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James L. Evans

Christian Coalition: A question of integrity

You can always tell when it's election time in Alabama. Red, white, and blue "Vote for me" signs pop up along highways. Television ads with their mind-numbing "I am more conservative than my opponent" mantra hit the airwaves. And the Christian Coalition mails its candidate surveys.

Ostensibly, the surveys are part of a voter education effort whereby the coalition gathers information about candidates' beliefs on a range of issues important to Christians. This information is pared down and presented in the form of a voter guide. The guides are normally distributed in churches on the Sunday before Election Day. This allows virtually no time for candidates to respond or refute any information that the coalition may have distorted or misrepresented.

And it's possible that distortion and misrepresentation can occur. This year, the survey is made up of more than 70 questions. The resulting voter guide, however, will likely feature only four or five carefully selected hot- button issues that will serve to put the coalition candidates in the best possible light.

Technically, the Christian Coalition of Alabama is a 501c4 nonprofit, which means it can endorse candidates if it chooses. However, on its Web site, it claims that it does not. But with a wink and a nod and a weighted voter guide it's easy to figure out which candidates carry the coalition seal of approval. And when it brags about helping elect certain conservative candidates, well, the cat is really out of the bag.

The coalition does not actually mislead the public about its stance because it never comes out and says, "We endorse so-and-so." But the weighted voter guides with its obvious bias are more than enough to raise questions about the Christian Coalition's integrity.

All of this is in addition to the unwillingness of the coalition to disclose the source of its funding. Revelations this past year of Ralph Reed's ties to disgraced lobbyist Jack Abramoff has a Christian Coalition connection. Reed, of course, was formerly the head of the national Christian Coalition. Allegations have been made that some of the money from gambling interests in Mississippi and Louisiana found its way into the coffers of the Christian Coalition in Alabama to oppose gambling interests here.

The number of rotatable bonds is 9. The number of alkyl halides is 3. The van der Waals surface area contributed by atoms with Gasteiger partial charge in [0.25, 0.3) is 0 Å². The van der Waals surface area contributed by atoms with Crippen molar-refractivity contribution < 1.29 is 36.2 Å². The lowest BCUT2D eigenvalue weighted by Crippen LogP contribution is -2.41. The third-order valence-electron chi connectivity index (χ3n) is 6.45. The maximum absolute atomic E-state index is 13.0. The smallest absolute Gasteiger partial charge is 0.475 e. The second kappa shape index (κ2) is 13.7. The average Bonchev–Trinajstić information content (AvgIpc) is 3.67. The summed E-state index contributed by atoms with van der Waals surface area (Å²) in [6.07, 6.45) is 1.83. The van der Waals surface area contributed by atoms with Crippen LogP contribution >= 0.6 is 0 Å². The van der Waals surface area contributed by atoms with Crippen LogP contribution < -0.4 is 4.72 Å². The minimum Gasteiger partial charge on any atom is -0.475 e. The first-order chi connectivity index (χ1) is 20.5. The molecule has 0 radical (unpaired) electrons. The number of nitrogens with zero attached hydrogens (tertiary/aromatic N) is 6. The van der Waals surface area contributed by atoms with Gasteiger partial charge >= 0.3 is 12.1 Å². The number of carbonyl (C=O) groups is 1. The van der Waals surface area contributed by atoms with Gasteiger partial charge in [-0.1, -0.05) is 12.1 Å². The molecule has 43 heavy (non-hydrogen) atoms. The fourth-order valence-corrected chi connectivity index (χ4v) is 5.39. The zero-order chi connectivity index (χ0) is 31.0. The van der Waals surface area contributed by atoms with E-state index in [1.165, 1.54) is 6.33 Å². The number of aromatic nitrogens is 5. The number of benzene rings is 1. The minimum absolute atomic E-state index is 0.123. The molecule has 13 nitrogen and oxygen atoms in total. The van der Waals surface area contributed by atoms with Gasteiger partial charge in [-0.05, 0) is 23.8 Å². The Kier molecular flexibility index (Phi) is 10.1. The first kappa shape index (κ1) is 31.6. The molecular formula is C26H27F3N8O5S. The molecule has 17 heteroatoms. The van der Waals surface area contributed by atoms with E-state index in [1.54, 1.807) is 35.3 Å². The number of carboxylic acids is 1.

This activity may not rise to the level of an illegal act, but it is certainly questionable behavior for a group that has as part of its identity the name of Jesus.

If the Christian Coalition wants to
present itself as a Christian group, and invoke the name of Jesus as its standard, then some drastic reform is needed. First , disclose funding sources. Faith based nonprofits like Alabama Arise and Greater Birmingham Ministries make regular public statements about where their money comes from. Why can't the Christian Coalition do the same thing? It ought to be a state law. Citizens have a right to know who is funding efforts to affect our state government.

And the CCA needs to decide once for all whether it is a voter education group or a political action committee. Voter education is a worthy goal, but it should be carried out in a nonpartisan manner. Candidate surveys should be designed to elicit and present actual information and not just weighted information designed to advance the cause of pre-ordained candidates.

Politics can be a rough and dirty business. The faith community is in a place to make the process better, but not if we get down in the dirt ourselves.

James L. Evans is pastor of Auburn First Baptist Church in Auburn. He can be reached at faithmatters@mindspring.com.

James L. Evans James L. Evans

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